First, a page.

Took the 101 north this time to get a little ocean beauty in my databanks. My spirit needed the serenity. First it had to deal with the terror of the monsoon-strength rain and surprise hydroplaning north of San Diego, and the "Uh-oh, missed the turnoff" moment in Los Angeles. But I found the damn road again, and soon the urban sprawl gave way to unbelievable coastal beauty.
Am I saving time, staying in Santa Cruz? Nope: this was an impulse route change. I really wanted to see one of my favourite cities again. Arrived just at sunset, so tomorrow I'll take a quick drive downtown before resuming the northward journey.
Drove approximately 8 hours, shorter than my usual day's drives, but I remembered that I was going on practically no sleep, not the best setup for an interstate drive anywhere, but particular not California. Oh, I do love this state.
The beginning of post-training perspective: realizing that the heartsoreness of the last two weeks was trying to tell me something. That another change is on the way, and it's not going to be easy. There's a goddamned bulletin. Relax, Laur, I'm not moving to Tegucigalpa or Ouagadougou. What it is, is basic Lord Jim: actions have consequences, toots. [Good thing I read that Golden Classic comic book way back when . . . saved myself some time in university.]
Possible plan: drop in at Santa Cruz's Bikram studio to say hello to Shawn, aka "Born Happy" from our posture clinics. Such a nice man.

Pack your suitcases each other

Packing. The Mazdad isn't going to know what hit it.
So that's it, then. Graduated yesterday, and enjoyed a classic Himself moment: as I posed for my picture with Himself, I said, "I'm never going to forget you." Himself: "I know!" Graduation took place on the rainiest day in nine weeks, and yes, I enjoyed seeing everyone in real clothing, posing for pictures with friends, introducing new lifetime friends to family members.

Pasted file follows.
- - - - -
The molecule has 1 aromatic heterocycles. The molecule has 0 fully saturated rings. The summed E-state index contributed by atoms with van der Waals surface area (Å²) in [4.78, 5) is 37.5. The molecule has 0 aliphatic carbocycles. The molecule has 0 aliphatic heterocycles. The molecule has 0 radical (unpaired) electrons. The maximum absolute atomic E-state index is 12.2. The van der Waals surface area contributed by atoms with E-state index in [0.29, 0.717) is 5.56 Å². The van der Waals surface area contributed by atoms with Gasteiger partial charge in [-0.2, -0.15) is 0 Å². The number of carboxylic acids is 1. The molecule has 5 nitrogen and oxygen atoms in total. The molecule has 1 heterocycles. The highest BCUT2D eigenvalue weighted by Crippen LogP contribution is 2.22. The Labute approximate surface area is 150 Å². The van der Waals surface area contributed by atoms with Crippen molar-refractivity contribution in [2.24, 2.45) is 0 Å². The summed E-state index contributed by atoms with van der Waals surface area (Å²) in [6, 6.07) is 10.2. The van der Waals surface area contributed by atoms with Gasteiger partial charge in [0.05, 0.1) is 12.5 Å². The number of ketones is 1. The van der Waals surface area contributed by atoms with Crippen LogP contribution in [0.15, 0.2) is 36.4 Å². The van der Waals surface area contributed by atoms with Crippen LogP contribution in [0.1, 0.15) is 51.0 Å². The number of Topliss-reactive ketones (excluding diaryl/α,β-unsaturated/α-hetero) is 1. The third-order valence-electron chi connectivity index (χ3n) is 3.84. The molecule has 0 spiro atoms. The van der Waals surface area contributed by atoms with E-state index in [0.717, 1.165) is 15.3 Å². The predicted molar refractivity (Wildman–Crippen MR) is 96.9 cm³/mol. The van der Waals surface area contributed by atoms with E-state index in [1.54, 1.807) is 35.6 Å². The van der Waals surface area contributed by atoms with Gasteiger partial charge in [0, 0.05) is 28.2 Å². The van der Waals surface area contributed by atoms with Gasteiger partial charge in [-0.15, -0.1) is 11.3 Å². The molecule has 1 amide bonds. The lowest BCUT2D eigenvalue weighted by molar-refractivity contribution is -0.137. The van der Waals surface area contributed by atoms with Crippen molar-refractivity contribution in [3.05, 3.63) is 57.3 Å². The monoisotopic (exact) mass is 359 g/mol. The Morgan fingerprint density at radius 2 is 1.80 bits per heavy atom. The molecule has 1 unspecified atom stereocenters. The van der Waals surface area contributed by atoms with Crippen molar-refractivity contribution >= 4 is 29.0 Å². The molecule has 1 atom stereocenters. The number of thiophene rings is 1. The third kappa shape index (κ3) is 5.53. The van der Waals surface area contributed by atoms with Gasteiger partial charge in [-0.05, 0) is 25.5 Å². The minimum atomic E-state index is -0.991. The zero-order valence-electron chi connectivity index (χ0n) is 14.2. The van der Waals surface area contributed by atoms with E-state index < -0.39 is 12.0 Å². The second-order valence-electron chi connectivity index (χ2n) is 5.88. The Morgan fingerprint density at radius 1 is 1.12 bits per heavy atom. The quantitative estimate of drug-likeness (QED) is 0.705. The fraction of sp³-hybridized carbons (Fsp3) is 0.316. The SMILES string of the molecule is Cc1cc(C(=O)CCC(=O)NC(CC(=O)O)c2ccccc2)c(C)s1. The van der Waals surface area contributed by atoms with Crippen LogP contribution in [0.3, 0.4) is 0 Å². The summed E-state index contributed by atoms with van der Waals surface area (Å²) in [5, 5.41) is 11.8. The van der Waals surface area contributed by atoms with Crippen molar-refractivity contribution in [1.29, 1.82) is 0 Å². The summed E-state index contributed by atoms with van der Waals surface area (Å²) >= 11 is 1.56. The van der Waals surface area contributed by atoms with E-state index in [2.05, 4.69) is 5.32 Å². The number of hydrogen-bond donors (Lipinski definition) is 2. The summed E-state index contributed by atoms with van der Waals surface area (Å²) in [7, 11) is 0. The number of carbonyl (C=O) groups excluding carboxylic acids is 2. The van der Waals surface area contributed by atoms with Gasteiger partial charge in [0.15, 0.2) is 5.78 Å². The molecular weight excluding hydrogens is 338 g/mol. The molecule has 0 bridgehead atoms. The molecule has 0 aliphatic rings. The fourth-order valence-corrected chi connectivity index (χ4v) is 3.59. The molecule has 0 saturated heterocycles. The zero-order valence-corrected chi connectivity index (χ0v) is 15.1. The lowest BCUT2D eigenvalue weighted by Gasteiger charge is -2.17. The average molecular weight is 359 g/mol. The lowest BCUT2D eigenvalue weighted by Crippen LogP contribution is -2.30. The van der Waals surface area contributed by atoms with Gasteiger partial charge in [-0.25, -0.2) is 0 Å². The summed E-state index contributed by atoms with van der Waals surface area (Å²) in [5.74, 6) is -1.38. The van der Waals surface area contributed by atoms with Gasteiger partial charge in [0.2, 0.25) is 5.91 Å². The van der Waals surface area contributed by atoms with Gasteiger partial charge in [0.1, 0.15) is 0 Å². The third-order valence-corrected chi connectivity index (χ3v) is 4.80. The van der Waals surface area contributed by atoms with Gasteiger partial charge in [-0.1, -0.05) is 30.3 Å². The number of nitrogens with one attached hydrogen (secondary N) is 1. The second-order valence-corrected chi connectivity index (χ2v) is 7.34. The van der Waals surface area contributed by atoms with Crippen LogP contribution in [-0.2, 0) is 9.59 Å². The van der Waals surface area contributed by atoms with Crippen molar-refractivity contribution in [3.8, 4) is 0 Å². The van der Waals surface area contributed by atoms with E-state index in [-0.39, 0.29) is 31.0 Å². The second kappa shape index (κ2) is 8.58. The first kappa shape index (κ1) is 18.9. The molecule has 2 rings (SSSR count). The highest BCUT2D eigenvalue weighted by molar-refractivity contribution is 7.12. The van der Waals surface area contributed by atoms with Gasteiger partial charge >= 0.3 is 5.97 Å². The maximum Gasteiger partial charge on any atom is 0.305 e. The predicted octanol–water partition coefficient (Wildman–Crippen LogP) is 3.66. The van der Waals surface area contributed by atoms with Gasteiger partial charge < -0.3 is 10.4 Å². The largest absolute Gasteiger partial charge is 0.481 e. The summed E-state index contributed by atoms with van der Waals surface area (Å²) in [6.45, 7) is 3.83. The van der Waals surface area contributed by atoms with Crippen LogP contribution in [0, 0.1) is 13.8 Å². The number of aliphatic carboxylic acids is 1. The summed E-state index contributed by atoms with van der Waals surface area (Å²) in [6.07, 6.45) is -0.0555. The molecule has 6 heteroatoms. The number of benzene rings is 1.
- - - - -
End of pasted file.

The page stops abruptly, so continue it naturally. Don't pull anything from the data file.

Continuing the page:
Didn't sleep much at all. Fretting about the drive (terrible weather up north, and who didn't get the snow tires put on in mid-September? Who couldn't think nine weeks ahead? -- right, me). Fretting about not remembering the dialogue for the 26 'n' 2.
Packing and crying, of course, at the end of an unequalled experience. It had to end in order to qualify for an experience, I realize. Ow. Heart hurt. Must return to packing.
See you all. And thanks.

Friday, November 19, 2010

These people, I tell you . . .

Everywhere you look in Yogaterra, people are excited. About today being the last day of class and lectures. About tomorrow being graduation, the day that would never come. About going home. About teaching Class Number One OH MY GOD. Everywhere you look there are cameras and hugs and camaraderie.
This time next Friday I'll be digesting myself as the minutes tick away to 3:45 p.m., my first class. By then the magnificent Bettina will already have taught two. Note to self: now would be a good time to rehearse them thar postures.
Yesterday we had the legendary Emmy Cleaves back to teach us class, and she came by and adjusted my stance in Triangle Posture, pushing my hip down a half-inch, that made a huge difference, especially in muscle contraction. I don't think, ultimately, that I lost any weight during training, because I've been building muscle fibres by the cartload. I'll always be a cement-bodied sweaty head, but by god a *toned* cement body after all these classes.